At 9.40 pm, at Colaba’s Café Leopold, a year to the second when two gunmen stormed in and opened fire, people abandoned conversations and beer mugs and stood up.
Heads bowed, the revellers who were swaying to rock music until a minute ago stood still and silent, the candles lit on the sidewalk shimmering in the breeze.
The silence held in the packed café until German violinist Friedrich Kleinknecht finished his piece, Be in Peace. A resident of Kemp’s Corner, who worked with composer Zubin Mehta for eight years, Kleinknecht had approached the café requesting that he be allowed to play a tribute.
“We are not afraid to come here. Our coming here shows that we respect the people who sacrificed their lives for security,” said Sahil Mehta, an Andheri resident who visited Leopold earlier in the day.
There were similar scenes across the city. At 9.40 pm, a large crowd had gathered at the Gateway of India; there were candles and slogans outside the Taj Mahal Palace & Tower, which burned for 60 hours.
“I feel as safe as I would anywhere in the world at any given moment. We timed our Mumbai sojourn to coincide with this day,” said Iain Ault (30), a tourist from Scotland, outside the Taj.
Thursday was a day for tributes and homage, when Mumbai mourned for the victims and martyrs of the attack that violated Mumbai like never before.
At 9.45 pm, the moment when two gunmen stormed into Nariman House a year ago, a memorial service was organised by members of the Chabad-Lubavitch movement. Frieda Holtzberg and her husband Rabbi Nachman, who lost their son and daughter-in-law, flew in from the US to attend the service.
Over 170 candles were lit through the evening.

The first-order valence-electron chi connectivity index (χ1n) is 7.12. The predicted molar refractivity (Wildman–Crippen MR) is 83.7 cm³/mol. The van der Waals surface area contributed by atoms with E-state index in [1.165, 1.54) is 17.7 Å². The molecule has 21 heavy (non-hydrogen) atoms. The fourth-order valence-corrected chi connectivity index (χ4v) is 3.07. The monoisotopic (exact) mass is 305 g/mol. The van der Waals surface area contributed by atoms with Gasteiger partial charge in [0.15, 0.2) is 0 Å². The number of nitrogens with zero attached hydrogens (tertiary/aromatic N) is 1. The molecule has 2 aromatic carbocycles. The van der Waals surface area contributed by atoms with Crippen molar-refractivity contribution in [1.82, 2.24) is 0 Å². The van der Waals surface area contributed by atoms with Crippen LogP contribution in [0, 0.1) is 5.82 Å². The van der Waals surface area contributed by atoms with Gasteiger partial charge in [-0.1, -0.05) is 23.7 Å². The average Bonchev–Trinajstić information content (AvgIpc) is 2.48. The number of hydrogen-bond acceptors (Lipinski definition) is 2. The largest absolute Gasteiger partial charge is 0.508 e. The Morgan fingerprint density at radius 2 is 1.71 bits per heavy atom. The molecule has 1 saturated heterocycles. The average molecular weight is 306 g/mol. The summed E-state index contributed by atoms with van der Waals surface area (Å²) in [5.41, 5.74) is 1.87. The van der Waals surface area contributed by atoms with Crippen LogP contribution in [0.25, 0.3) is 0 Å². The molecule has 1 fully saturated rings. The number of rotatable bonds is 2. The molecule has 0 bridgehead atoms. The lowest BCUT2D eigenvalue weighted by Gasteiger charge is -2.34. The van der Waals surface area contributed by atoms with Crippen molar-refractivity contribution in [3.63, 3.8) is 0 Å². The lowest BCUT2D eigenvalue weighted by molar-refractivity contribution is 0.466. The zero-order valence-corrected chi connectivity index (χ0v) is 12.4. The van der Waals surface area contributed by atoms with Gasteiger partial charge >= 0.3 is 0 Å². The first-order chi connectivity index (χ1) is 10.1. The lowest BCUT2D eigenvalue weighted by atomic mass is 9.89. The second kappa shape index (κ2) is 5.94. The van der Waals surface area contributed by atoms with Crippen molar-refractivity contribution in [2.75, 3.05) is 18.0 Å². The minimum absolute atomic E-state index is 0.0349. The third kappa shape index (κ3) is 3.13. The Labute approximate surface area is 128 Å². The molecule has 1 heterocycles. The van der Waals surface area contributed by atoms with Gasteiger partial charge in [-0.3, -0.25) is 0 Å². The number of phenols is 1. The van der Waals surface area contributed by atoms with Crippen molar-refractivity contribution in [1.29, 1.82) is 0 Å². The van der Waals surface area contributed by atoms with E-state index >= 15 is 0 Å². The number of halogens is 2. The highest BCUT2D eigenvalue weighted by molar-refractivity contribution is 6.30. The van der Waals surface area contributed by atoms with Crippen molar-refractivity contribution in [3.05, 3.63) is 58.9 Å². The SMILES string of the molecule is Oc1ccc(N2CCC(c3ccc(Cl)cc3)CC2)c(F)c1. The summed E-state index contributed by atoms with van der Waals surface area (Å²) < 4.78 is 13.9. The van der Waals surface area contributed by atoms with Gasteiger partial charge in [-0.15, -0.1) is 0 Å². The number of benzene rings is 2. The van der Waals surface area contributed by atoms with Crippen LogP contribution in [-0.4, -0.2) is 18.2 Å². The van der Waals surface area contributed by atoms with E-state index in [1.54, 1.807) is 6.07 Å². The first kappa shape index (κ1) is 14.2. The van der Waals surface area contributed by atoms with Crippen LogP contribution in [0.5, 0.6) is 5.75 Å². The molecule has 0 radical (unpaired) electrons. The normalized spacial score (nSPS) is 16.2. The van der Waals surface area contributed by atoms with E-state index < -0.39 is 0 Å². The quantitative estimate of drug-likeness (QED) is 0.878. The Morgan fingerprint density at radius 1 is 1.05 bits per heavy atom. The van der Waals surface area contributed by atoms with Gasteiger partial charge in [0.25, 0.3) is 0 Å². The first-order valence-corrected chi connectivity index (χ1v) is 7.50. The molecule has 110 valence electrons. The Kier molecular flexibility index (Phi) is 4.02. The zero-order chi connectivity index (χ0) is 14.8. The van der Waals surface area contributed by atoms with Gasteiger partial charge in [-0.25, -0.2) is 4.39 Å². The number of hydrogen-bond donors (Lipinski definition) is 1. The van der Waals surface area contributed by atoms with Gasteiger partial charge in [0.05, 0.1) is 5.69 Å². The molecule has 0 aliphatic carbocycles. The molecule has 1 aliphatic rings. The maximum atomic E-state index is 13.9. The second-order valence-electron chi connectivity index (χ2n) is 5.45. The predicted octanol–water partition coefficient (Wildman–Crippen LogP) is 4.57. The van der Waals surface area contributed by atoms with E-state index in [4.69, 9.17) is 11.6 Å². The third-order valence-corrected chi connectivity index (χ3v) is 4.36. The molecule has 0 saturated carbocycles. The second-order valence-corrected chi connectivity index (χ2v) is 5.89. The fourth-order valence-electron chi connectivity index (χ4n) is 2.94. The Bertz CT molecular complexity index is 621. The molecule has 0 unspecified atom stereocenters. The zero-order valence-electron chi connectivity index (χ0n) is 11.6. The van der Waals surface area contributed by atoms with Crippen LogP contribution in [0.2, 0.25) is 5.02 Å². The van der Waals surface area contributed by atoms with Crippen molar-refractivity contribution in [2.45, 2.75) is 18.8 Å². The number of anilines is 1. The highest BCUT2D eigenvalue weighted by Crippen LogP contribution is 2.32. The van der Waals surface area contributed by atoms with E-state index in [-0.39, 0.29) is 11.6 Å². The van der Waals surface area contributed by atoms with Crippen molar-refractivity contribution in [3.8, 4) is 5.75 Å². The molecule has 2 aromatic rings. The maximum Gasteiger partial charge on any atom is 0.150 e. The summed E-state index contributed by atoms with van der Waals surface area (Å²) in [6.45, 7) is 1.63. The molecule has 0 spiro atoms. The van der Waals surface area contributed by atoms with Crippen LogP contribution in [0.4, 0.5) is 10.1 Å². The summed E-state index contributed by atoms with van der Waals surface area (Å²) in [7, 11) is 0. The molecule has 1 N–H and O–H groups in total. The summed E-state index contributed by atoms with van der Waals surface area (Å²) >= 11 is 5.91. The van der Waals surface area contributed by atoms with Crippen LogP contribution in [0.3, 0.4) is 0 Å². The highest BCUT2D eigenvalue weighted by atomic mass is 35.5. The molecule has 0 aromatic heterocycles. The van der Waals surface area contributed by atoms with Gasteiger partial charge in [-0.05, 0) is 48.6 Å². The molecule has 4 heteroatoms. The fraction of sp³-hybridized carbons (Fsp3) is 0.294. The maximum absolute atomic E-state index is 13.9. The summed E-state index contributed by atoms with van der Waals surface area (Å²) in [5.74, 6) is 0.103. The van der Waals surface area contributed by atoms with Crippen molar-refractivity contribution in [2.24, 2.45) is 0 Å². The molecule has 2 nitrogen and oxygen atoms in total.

At 10.20 pm, the instant in 2008 when Cama Hospital security guards Baban Ugre and Bhaudev Narkar were shot dead, 50 doctors and nurses gathered with their families to light candles and say a prayer. A message board said: “The rivers of blood and showers of bullets have stopped, but the wounds remain as fresh as they were.”
Earlier on in the day, at 7.50 am, the Mumbai police had a three-km parade, starting from the Trident and ending at Girgaum Chowpatty where Assistant Police Inspector Tukaram Omble was killed.
It was not merely a tribute but an exercise to boost the confidence of Mumbaiites in the police force.
Chief Minister Ashok Chavan, his deputy Chhagan Bhujbal and Mayor Shubha Raul all attended the event.
Home Minister P. Chidambaram also came to Mumbai, visiting Chhatrapati Shivaji Terminus, which saw the maximum number of deaths when Kasab and his partner Abu Ismail opened fire.
Visitors streamed to all attack sites. Outside the Trident, where a wreath of white flowers adorned a black plaque, hundreds of candles flickered through the day.
“I understand the pain of those whose beloved died because of these attacks,” said widow Bhanuben Parmar who had come to offer her shraddhanjali.